It would establish monetary penalties for companies and executives that violate workers' rights. Corporate directors and other officers of the company could also be held liable.

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Right-To-Work Resources
Resource - Website/webpage


Unions and the Well-Being Economy

Ensuring the right to unionize can contribute to a well-being economy. An equitable well-being economy is a living system. It rests on the basic goal of all people and places thriving together--with no exceptions. It is an economy that is just, regenerative, multiracial. It values all stakeholder interests. An equitable economy rebalances power. It provides what everyone needs to participate, prosper, and reach their full potential. A well-being economy provides opportunity for freedom, voice, power, ownership. It leads to a fulfilling life over generations for everyone. An economy that addresses inequities due to racism, colonialism and other discrimination creates the conditions for everyone to thrive together. Labor unions and ensuring more worker power can help people and communities first and foremost and offer a promising path toward greater social well-being and health.


From the Equitable Economies Library

This Equitable Economies policy brief by the WIN Network draws on the Advancing Equitable Economies Policy Library to help drive action around important policy themes.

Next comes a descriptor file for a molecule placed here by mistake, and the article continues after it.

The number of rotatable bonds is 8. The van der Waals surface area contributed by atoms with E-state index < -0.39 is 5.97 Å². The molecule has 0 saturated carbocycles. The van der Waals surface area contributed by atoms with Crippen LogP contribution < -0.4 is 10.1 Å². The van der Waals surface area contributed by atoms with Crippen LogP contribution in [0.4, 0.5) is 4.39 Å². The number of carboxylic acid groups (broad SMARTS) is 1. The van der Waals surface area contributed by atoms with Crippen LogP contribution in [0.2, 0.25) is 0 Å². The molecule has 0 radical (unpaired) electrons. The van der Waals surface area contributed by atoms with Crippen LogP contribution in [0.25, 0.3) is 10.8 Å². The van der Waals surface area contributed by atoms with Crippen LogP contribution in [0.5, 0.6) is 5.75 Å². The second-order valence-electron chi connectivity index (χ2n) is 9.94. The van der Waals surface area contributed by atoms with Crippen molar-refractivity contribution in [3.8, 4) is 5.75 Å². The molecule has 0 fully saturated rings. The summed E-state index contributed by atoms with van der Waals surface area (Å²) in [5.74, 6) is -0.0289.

Visit the Advancing Equitable Economies Policy Library for more policy briefs and to explore hundreds of policy strategies that have the potential to bring us closer to an equitable, well-being economy for all.

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Economic Democracy Policy Guide
Resource - Guide/handbook
Brought to you by WIN Network
Published on 04/20/2021
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Advancing Equitable Economies Policy Library
Library
Brought to you by WIN Network
Published on 04/20/2021
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Ensure the Right to Unionize
Resource - Policy Brief
Brought to you by WIN Network
Published on 04/16/2021
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Using the Equitable Economies Library to Make Lasting Change
Story - Original
Brought to you by Community Commons
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More Resources

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Moral Policy = Good Economics
Resource - Report
Brought to you by EPI
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Employer/Union Rights and Obligations
Resource - Website/webpage
Brought to you by NLRB
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The Right To Organize and Join a Union
Resource - Fact Sheet
Brought to you by Legal Aid at Work
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Labor Unions
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Labor Unions